Peruvian ‘alien mummies’ are fraudulent artefacts
As we anticipated,1,2 the ‘alien mummies’ or ‘Nazca mummies’, allegedly found in 2016 or 2017 in Cusco, Peru, have now been shown to be fraudulent. They were claimed to have been tiny non-human corpses, about 60 cm long. Biblical creationists have long drawn attention to the historical frauds used to support belief in the evolution of mankind, but it now seems that such practices are having the effect of increasing belief in UFOs and aliens. Gary Bates has previous noted that the UFO phenomena is growing and is really a subset of the philosophy of evolution. It is therefore important to encourage biblical thinking in relation to claims about extra-terrestrial beings and UFOs.3
Claims about the discoveries
UFO enthusiast and journalist Jaime Maussan initially claimed under oath that the fossilised remains were 1,000 years old. They were supposedly found in the locality of diatom (algae) mines in the Peruvian Andes where Inca ruins are also present, and near to the Nazca lines. The specimens were displayed and presented before the Mexican Congress to civil servants and politicians, in September 2023. News of this spread around the world. Mr Maussan claimed that the remains “are not part of our terrestrial evolution”, with about one third of their DNA unidentified. According to Maussan, scientists at the Autonomous National University of Mexico (UNAM) were said to have analysed the specimens using X-rays and radiocarbon dating, with further comparative studies of DNA samples.4 The UNAM, however, denied supporting Maussan’s claims.5
Following criticism of the finds by scientists, Mr Maussan reiterated his earlier claims of their authenticity in late November 2023. Fresh analysis of the DNA showed that 30 percent was “not from any known species”, he claimed. The toothless remains possessed three fingers. Further X-ray analysis suggested eggs were present in one of the bodies, and that they had implants of the rare Platinum-group metal Osmium.
He further asserted, “This is the first time extraterrestrial life has been presented in this manner”, and commenting that we “have a clear example of non-human specimens unrelated to any known species on our planet”. His conclusion was: “We are not alone in this vast universe; we should embrace this truth.”
An alternative theory of their origin, put forward by UFOlogist Will Galison, was that they consisted of a mixture of human and animal bones, and had been pieced together by the Incas for religious rituals. He suggested the skulls had some similarity with those of alpacas.6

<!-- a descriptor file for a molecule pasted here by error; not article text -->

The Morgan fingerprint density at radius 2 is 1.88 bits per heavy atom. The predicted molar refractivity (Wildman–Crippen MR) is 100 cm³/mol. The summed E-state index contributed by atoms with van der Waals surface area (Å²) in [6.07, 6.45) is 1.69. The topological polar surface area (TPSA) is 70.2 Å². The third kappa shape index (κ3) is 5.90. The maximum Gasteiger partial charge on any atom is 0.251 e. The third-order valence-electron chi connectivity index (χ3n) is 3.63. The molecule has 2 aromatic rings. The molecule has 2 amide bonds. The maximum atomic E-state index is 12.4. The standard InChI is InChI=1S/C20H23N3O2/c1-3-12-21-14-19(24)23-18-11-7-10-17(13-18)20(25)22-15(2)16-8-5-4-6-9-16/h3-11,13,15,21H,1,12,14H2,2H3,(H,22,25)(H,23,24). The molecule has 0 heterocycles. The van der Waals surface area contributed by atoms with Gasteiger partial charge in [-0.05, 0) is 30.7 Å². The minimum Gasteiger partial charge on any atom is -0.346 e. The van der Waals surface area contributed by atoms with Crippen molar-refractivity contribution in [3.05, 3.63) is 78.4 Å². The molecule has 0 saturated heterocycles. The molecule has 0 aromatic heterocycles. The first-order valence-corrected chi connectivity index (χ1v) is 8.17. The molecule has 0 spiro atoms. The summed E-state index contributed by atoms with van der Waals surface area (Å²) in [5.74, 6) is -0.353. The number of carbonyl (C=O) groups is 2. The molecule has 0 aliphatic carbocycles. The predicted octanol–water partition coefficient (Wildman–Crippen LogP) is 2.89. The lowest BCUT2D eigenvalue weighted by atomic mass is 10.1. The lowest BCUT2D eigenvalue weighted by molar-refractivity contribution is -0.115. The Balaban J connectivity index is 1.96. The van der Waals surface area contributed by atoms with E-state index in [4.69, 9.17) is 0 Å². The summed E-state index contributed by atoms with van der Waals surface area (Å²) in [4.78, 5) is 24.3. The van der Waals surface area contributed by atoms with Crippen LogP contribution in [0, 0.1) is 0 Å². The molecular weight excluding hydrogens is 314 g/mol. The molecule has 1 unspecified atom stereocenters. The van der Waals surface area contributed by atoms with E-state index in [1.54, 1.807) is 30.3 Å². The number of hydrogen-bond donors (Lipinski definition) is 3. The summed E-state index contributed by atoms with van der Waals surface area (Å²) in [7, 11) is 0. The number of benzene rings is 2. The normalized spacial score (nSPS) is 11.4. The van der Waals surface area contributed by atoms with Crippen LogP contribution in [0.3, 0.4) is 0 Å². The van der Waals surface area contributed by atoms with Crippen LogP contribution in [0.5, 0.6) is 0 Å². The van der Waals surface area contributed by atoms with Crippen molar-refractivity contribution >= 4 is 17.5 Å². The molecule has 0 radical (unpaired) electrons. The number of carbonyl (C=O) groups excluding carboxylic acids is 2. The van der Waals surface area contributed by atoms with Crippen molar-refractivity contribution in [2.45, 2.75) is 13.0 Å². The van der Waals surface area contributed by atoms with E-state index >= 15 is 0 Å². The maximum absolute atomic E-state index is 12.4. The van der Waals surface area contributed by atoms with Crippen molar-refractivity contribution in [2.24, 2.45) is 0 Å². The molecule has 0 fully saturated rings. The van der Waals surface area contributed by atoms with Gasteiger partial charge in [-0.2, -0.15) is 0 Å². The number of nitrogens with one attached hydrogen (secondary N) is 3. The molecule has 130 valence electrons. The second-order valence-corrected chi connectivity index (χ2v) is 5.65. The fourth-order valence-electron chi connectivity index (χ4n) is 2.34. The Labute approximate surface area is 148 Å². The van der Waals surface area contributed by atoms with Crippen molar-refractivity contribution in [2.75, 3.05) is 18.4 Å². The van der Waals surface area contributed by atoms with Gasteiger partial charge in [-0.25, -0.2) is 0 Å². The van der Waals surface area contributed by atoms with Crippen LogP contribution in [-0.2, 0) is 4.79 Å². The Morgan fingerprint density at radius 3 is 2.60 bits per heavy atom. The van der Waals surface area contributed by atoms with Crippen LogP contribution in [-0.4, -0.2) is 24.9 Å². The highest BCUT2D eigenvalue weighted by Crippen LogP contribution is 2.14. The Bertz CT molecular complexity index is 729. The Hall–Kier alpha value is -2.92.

Evidence of modern fraud
Media sources have since discovered that customs authorities in Peru seized the items, or very similar items, in October 2023 as they were being shipped into Mexico, dressed in traditional Andean clothing. Forensic experts in Peru were then able to analyse the remains. The doll-like assemblages were found to consist of human and animal bones, and paper, and stuck together with modern synthetic glue.
In a press conference in Lima, Flavio Estrada, the lead forensic archaeologist investigating the finds, stated that an alien origin is “totally false”. In fact, the bones come from birds, dogs, and other animals, with the fingers consisting of human bones. His conclusion is that they are not aliens, and furthermore, cannot be dated to the pre-Hispanic period. It has not yet been revealed whether the ‘bodies’ analysed are the same as those displayed before the Congress in Mexico in September.7
Mr Maussan has made other fanciful claims of alien remains in the past:
- In 2015 a so-called “alien child” which was later shown to be a human infant;
- A “Demon Fairy” in 2016 which was made from the bones of a bat, sticks and glue;
- And prior to these claims, the “Metepec Creature”, which was in fact a skinned monkey!8
What are we to make of fakery of this sort? Perhaps money and fame may be an immediate motivation. But it also increases interest in the notion of UFOs and aliens in a world where access to unverified material and videos on the internet is all-too-easy for many people. These frauds are potentially harmful to those without a questioning mind and/or the academic skills to weigh evidence properly. Belief in aliens is certainly used as a means of leading people away from Christian teaching and faith. Similarly, fraudulent claims have often been used in support of evolution.
We would encourage people, and especially Christians, to develop critical thinking skills and to exercise discernment when it comes to claims that go beyond what the Bible teaches. It is human beings alone who are created in the image of God, by the Creator who made all things. Creation Ministries International has several articles, books, and videos, which give a more complete view of our position on this important subject (see links below).
References and notes
- Are Aliens Actually Demons?, 21 December 2023. The alleged ‘alien mummies’ are discussed from 13:01–15:01. Return to text.
- Mummified aliens in Mexico: Hoax? Or the real deal?, 29 December 2023. Return to text.
- See also: Bates, G., Alien Intrusion: UFOs and the evolution connection, Creation Book Publishers, Powder Springs GA, 2004. Return to text.
- Cobham, T., ‘Alien corpses’ shown to Congress as UFO expert forced to testify under oath, independent.co.uk, 14 September 2023. Return to text.
- Janetsky, M., Scientists call fraud on supposed extraterrestrials presented to Mexican Congress, apnews.com, 13 September 2023. Return to text.
- Neath, A., Mystery of Mexico’s ‘alien corpses’ continues as new DNA findings revealed, independent.co.uk, 1 December 2023. Return to text.
- Neath, A., Mystery of Peru ‘alien’ figures finally solved, independent.co.uk, 15 January 2024. Return to text.
- Romano, A., The true story of the fake unboxed aliens is wilder than actual aliens, vox.com, 16 September 2023. Return to text.